The Wellington Village Council gave its initial approval Tuesday, Aug. 11 to zoning text amendments designed to regulate vacation rentals in the village, despite dissatisfaction with parking criteria.
Village Engineer Tim Stillings explained that the local issue with vacation rentals has been situations where someone rents a large home and then packs it with guests for a party. “The problem has been vacation rentals being used as a party house,” he said.
By Florida law, local governments cannot prohibit vacation rentals, popularized by internet companies such as Airbnb, but they can regulate permitted uses in residential areas. This is not to be confused with a homeowners’ association, which can legally and contractually prohibit vacation rentals in its community.
Palm Beach County and the State of Florida each provide licensing by vacation rental owners for the collection of taxes. A responsible party must be registered for the vacation rental ownership.
The request to modify the use regulations schedule in the village’s land development regulations to include vacation rentals is not taking anything away that had been permitted. Rather, it is amalgamating all the related rules in one place to provide easy access for vacation rental users and owners.
Stillings said that the supplementary regulations address standards for the number of overnight occupants, day use visitors, parking, licensing, tax collection, database searches, pool regulations, and regulations that apply to other homes that also apply to vacation rentals.
The number of overnight occupants is limited to two persons per bedroom. Children under three years old are not counted. There is no provision for guests that might sleep on fold-out couches.
Now, a search of a national database is required to ensure that no guest of a vacation rental is listed on the national register of sex offenders. This differs from the current regulation that states that no one listed on that register may reside within 2,500 feet of a school.
Further, an affidavit listing the registered renter and the owner’s representative must be submitted with the rental agreement.
Stillings said that parking is limited to four cars parked overnight.
However, Mayor Anne Gerwig said that might be an issue in areas with large estate homes.
“I think this is too restrictive because some equestrian homes have eight bedrooms,” she noted.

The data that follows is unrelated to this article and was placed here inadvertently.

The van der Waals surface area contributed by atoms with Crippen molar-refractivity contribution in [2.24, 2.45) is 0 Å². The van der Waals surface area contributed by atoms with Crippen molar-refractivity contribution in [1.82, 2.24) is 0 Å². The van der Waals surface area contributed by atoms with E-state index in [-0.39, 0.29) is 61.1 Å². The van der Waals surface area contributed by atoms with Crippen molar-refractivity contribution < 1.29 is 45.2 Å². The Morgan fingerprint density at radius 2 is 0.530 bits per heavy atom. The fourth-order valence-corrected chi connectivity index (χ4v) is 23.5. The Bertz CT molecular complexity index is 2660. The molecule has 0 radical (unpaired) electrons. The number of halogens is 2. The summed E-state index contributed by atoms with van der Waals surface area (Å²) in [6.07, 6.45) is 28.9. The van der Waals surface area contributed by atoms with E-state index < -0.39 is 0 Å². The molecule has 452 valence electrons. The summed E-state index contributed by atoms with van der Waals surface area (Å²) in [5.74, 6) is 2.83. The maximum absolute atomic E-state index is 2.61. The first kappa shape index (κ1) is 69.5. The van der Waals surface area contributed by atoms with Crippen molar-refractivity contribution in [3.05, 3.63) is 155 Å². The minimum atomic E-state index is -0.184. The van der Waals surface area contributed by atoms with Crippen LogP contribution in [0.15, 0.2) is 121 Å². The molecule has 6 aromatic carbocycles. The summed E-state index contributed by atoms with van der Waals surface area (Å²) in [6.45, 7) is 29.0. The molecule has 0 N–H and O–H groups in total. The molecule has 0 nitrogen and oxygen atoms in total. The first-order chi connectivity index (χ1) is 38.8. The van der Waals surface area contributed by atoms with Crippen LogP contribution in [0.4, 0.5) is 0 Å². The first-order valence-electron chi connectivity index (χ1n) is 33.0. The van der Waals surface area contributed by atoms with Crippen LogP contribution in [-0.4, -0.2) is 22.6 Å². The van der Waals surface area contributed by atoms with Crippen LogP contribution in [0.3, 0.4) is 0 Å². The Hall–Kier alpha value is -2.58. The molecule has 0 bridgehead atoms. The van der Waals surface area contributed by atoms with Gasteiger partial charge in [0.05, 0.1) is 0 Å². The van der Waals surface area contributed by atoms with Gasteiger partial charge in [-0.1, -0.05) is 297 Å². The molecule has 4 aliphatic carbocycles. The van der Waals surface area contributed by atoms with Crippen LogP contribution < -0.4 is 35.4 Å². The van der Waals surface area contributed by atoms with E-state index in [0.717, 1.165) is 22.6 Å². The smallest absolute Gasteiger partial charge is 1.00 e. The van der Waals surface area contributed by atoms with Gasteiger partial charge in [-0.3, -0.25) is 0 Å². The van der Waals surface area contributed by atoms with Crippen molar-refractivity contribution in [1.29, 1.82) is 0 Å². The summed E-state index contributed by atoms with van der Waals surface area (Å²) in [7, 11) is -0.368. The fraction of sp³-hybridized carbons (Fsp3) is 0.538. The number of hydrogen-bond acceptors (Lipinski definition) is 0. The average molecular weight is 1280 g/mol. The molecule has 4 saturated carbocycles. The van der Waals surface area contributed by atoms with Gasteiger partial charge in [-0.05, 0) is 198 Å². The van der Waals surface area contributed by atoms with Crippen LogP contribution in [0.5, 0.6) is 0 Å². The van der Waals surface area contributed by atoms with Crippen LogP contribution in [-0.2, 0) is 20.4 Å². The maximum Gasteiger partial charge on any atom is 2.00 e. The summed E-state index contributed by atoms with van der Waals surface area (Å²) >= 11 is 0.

Councilman John McGovern suggested the idea of different rules for high-end accommodations.
A lengthy discussion yielded a promise from Village Manager Paul Schofield to develop a compromise by the item’s final reading, currently scheduled for Tuesday, Aug. 25. “I will suggest a clarification before the second reading,” he said.
Gerwig said that the rules should focus on the issue that created the need. “We are really trying to focus on the party house, which has become a problem,” she said.
Schofield agreed, but added that other protections for neighbors are also warranted. “Vacation rentals introduce a for-profit dimension to a residential neighborhood,” he said. “We want to have clear, defensible regulations to resolve a problem when it arises.”
Gerwig reiterated that the regulations are not necessarily new.
“Some people buy homes to use as vacation rentals exclusively — investment properties are OK,” she said. “We are putting it all in one place and making it clear. We don’t want people to say that they didn’t know there was an ordinance.”
Schofield pointed out that putting it all in one place allows the village to collect information on standard rentals, seasonal rentals and vacation rentals. It gives the village a handle on how many vacation rentals there are in Wellington, as trying to establish this figure has been challenging for staff.
Wellington’s Planning, Zoning & Adjustment Board also struggled with similar issues with the ordinance in discussions for some two hours before recommending approval 5-0 and sending it to the council.
“Nothing restrictive or new is being added,” Vice Mayor Tanya Siskind said. “All the rules will be in one place. If you are doing vacation rentals right, this is not going to affect you.”
“Everyone has rights,” Councilman Michael Napoleone added. “The owners who rent out their homes have rights, and their neighbors who live there have rights.”
The council voted unanimously to approve the item despite the misgivings about the parking requirements. Schofield reiterated that new wording would be devised before the final reading.